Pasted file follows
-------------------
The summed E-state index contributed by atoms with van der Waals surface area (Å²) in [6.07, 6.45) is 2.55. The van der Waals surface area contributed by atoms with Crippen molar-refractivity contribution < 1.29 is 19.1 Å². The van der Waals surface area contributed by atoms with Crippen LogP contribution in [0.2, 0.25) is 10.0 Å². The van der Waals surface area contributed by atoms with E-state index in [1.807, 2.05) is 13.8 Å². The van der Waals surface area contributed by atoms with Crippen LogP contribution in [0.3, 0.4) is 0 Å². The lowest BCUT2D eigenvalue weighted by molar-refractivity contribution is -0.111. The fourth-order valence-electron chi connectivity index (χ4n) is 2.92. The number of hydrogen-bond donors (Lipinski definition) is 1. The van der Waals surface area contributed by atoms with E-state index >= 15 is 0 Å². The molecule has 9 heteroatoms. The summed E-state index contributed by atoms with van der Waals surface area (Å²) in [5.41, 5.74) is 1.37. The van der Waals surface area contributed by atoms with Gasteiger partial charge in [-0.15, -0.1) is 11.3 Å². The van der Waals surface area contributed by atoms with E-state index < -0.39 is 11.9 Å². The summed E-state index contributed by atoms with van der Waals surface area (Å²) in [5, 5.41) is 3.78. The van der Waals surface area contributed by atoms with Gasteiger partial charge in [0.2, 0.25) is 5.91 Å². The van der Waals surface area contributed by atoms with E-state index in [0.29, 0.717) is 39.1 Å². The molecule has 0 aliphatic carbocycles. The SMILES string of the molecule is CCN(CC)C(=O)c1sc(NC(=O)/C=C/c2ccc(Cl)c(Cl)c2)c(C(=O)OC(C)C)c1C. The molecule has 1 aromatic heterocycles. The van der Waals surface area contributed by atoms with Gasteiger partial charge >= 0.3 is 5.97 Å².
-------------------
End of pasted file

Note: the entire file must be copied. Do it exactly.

The summed E-state index contributed by atoms with van der Waals surface area (Å²) in [6.07, 6.45) is 2.55. The van der Waals surface area contributed by atoms with Crippen molar-refractivity contribution < 1.29 is 19.1 Å². The van der Waals surface area contributed by atoms with Crippen LogP contribution in [0.2, 0.25) is 10.0 Å². The van der Waals surface area contributed by atoms with E-state index in [1.807, 2.05) is 13.8 Å². The van der Waals surface area contributed by atoms with Crippen LogP contribution in [0.3, 0.4) is 0 Å². The lowest BCUT2D eigenvalue weighted by molar-refractivity contribution is -0.111. The fourth-order valence-electron chi connectivity index (χ4n) is 2.92. The number of hydrogen-bond donors (Lipinski definition) is 1. The van der Waals surface area contributed by atoms with E-state index >= 15 is 0 Å². The molecule has 9 heteroatoms. The summed E-state index contributed by atoms with van der Waals surface area (Å²) in [5.41, 5.74) is 1.37. The van der Waals surface area contributed by atoms with Gasteiger partial charge in [-0.15, -0.1) is 11.3 Å². The van der Waals surface area contributed by atoms with E-state index < -0.39 is 11.9 Å². The summed E-state index contributed by atoms with van der Waals surface area (Å²) in [5, 5.41) is 3.78. The van der Waals surface area contributed by atoms with Gasteiger partial charge in [0.2, 0.25) is 5.91 Å². The van der Waals surface area contributed by atoms with E-state index in [0.29, 0.717) is 39.1 Å². The molecule has 0 aliphatic carbocycles. The SMILES string of the molecule is CCN(CC)C(=O)c1sc(NC(=O)/C=C/c2ccc(Cl)c(Cl)c2)c(C(=O)OC(C)C)c1C. The molecule has 1 aromatic heterocycles. The van der Waals surface area contributed by atoms with Gasteiger partial charge >= 0.3 is 5.97 Å².